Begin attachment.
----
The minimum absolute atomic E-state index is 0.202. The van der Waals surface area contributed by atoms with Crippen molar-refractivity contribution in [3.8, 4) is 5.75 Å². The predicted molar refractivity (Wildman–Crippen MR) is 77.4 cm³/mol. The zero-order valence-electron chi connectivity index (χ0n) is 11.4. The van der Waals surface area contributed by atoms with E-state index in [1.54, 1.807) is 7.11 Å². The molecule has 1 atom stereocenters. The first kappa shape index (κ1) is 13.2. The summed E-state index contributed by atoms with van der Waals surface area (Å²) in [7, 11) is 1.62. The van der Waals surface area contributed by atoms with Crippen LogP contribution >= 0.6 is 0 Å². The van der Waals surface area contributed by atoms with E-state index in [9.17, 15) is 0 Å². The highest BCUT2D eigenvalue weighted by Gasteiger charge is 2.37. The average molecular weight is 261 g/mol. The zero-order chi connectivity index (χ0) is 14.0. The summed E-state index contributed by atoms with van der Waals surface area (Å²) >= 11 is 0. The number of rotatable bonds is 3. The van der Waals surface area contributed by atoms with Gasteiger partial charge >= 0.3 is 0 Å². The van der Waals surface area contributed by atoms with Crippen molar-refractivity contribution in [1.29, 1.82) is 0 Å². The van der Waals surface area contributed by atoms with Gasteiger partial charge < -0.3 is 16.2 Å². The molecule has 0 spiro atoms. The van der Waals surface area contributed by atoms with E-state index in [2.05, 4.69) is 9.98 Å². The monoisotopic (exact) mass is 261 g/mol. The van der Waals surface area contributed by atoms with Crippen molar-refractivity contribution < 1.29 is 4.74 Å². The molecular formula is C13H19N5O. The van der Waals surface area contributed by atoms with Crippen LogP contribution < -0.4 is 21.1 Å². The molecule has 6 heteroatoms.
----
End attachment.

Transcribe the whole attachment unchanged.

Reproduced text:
The minimum absolute atomic E-state index is 0.202. The van der Waals surface area contributed by atoms with Crippen molar-refractivity contribution in [3.8, 4) is 5.75 Å². The predicted molar refractivity (Wildman–Crippen MR) is 77.4 cm³/mol. The zero-order valence-electron chi connectivity index (χ0n) is 11.4. The van der Waals surface area contributed by atoms with E-state index in [1.54, 1.807) is 7.11 Å². The molecule has 1 atom stereocenters. The first kappa shape index (κ1) is 13.2. The summed E-state index contributed by atoms with van der Waals surface area (Å²) in [7, 11) is 1.62. The van der Waals surface area contributed by atoms with Crippen LogP contribution >= 0.6 is 0 Å². The van der Waals surface area contributed by atoms with E-state index in [9.17, 15) is 0 Å². The highest BCUT2D eigenvalue weighted by Gasteiger charge is 2.37. The average molecular weight is 261 g/mol. The zero-order chi connectivity index (χ0) is 14.0. The summed E-state index contributed by atoms with van der Waals surface area (Å²) >= 11 is 0. The number of rotatable bonds is 3. The van der Waals surface area contributed by atoms with Gasteiger partial charge >= 0.3 is 0 Å². The van der Waals surface area contributed by atoms with Crippen molar-refractivity contribution in [1.29, 1.82) is 0 Å². The van der Waals surface area contributed by atoms with Gasteiger partial charge < -0.3 is 16.2 Å². The molecule has 0 spiro atoms. The van der Waals surface area contributed by atoms with E-state index in [2.05, 4.69) is 9.98 Å². The monoisotopic (exact) mass is 261 g/mol. The van der Waals surface area contributed by atoms with Crippen molar-refractivity contribution < 1.29 is 4.74 Å². The molecular formula is C13H19N5O. The van der Waals surface area contributed by atoms with Crippen LogP contribution < -0.4 is 21.1 Å². The molecule has 6 heteroatoms.